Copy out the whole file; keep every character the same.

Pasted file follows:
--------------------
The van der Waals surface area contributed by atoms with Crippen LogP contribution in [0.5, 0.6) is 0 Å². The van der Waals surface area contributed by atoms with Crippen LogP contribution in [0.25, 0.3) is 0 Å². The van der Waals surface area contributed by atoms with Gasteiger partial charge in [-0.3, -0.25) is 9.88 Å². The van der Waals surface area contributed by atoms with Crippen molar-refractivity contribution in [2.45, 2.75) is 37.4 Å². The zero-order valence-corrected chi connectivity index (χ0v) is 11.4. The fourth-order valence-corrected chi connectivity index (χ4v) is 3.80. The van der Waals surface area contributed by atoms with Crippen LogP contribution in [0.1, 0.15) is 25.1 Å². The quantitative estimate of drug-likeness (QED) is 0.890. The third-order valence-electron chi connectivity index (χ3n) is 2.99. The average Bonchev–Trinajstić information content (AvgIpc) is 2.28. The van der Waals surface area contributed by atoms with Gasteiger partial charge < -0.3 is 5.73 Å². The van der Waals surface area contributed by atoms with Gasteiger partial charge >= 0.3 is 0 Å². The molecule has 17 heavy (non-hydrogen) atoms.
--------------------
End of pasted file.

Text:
The van der Waals surface area contributed by atoms with Crippen LogP contribution in [0.5, 0.6) is 0 Å². The van der Waals surface area contributed by atoms with Crippen LogP contribution in [0.25, 0.3) is 0 Å². The van der Waals surface area contributed by atoms with Gasteiger partial charge in [-0.3, -0.25) is 9.88 Å². The van der Waals surface area contributed by atoms with Crippen molar-refractivity contribution in [2.45, 2.75) is 37.4 Å². The zero-order valence-corrected chi connectivity index (χ0v) is 11.4. The fourth-order valence-corrected chi connectivity index (χ4v) is 3.80. The van der Waals surface area contributed by atoms with Crippen LogP contribution in [0.1, 0.15) is 25.1 Å². The quantitative estimate of drug-likeness (QED) is 0.890. The third-order valence-electron chi connectivity index (χ3n) is 2.99. The average Bonchev–Trinajstić information content (AvgIpc) is 2.28. The van der Waals surface area contributed by atoms with Gasteiger partial charge < -0.3 is 5.73 Å². The van der Waals surface area contributed by atoms with Gasteiger partial charge >= 0.3 is 0 Å². The molecule has 17 heavy (non-hydrogen) atoms.